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  • ahofmann

    Nice article!
    Just for clarity: 300,000k documents? Do you mean 300 thousand docs or 300 million docs? On which hardware was the RAID0 build? Or was it software RAID?

    • Sorry, that’s a typo – fixed to 300,000.

      It was hardware RAID using the same hardware RAIDed through an Adaptec RAID controller.

  • David, nice article, thanks for the wealth of information.

    As we are in very similar shoes (just moving to SoftLayer and running a MongoDB cluster in production ourselves), I have some questions that I’m hoping you can answer:

    * Are you running the config servers on the same servers or separately?
    * Are you considering putting more RAM into the machines or as long as your working set (indexes + data for last 24thrs) fits, 16GB is fine?
    * In case of a disk failure, wouldn’t be faster and easier to swap the drive and resync a RAID1 array instead of bringing up a new node? Wouldn’t it be stuck in RECOVERING trying to catch up for a long time? If that takes hours, during that time you have a single point of failure and losing the other node means data loss, which sounds pretty risky. How fast are you able to add a new member?
    * Why choose the more expensive HW RAID controllers instead of SW RAID (mdadm) for RAID0?
    * Given that you are running in RAID0 and you only achieve data redundancy through the replica set, are you using safe writes? If yes, do you also read from secondaries for better read performance?
    * What was the reason you went with 2Gbps (bonding) instead of 1Gbps? Uplink redundancy? Additional speed? Do you think it is worth it? We’re currently 1Gbps on all dedicated and virtual instances.

    That’s about it for now, but I’m sure as we go along in the migration there will be a few other ones so if you don’t mind, I would love to post them here.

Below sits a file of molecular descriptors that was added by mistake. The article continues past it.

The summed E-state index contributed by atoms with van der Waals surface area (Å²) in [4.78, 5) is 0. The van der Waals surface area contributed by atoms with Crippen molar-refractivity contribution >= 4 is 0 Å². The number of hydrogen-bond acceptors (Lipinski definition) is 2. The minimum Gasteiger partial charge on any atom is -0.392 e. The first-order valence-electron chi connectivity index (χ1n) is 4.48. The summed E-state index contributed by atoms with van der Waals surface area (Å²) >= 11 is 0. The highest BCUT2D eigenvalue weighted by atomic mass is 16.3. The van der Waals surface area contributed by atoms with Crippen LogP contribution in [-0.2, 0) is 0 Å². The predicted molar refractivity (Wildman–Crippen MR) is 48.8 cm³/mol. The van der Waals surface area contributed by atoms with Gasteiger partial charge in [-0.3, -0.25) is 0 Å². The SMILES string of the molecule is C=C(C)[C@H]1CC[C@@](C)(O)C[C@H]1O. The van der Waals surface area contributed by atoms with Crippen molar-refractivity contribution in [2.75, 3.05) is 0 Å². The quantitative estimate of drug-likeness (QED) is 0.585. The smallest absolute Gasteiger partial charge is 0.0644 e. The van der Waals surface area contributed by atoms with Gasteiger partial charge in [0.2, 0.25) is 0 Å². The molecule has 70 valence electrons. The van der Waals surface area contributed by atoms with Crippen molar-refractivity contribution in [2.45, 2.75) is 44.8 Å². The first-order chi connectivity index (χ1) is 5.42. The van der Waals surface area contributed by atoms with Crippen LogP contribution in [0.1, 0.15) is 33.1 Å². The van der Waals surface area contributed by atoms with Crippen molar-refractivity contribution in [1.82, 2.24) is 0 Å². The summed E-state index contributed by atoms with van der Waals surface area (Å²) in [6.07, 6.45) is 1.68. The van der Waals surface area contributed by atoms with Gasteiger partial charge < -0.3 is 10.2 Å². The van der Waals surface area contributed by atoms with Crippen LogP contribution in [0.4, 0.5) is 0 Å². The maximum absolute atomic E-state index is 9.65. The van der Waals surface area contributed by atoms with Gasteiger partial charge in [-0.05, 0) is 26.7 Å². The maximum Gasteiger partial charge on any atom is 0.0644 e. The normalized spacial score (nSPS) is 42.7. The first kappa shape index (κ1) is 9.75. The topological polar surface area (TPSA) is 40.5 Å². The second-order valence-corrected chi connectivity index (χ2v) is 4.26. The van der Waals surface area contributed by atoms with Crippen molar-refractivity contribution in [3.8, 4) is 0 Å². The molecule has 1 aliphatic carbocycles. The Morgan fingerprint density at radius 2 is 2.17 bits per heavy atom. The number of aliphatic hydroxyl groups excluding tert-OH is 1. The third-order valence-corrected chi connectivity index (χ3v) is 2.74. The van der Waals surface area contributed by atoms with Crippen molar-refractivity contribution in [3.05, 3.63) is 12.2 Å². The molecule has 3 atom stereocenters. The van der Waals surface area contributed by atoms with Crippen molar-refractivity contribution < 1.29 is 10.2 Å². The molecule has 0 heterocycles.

Thanks,
    Gabor

    • * Are you running the config servers on the same servers or separately?

      We run these separately on Softlayer virtual servers. This is for ease of management and they should be across multiple data centres for redundancy.

      * Are you considering putting more RAM into the machines or as long as your working set (indexes + data for last 24thrs) fits, 16GB is fine?

      We will probably upgrade the machines until we hit the limit of the hardware then scale out horizontally by adding more shards. However, it’s not just RAM that needs to be monitored as disk i/o is important too. No point adding more RAM if your disks are saturated.

      * In case of a disk failure, wouldn’t be faster and easier to swap the drive and resync a RAID1 array instead of bringing up a new node? Wouldn’t it be stuck in RECOVERING trying to catch up for a long time? If that takes hours, during that time you have a single point of failure and losing the other node means data loss, which sounds pretty risky. How fast are you able to add a new member?

      It depends on the data volume and the type of disks you have. Rebuilding a RAID array always takes time and has a performance hit just like a resync. The way to completely mitigate this is to have at least 3 nodes per replica set. Then if one fails, you can bring it back up and it will sync from the other secondary, not impacting the master.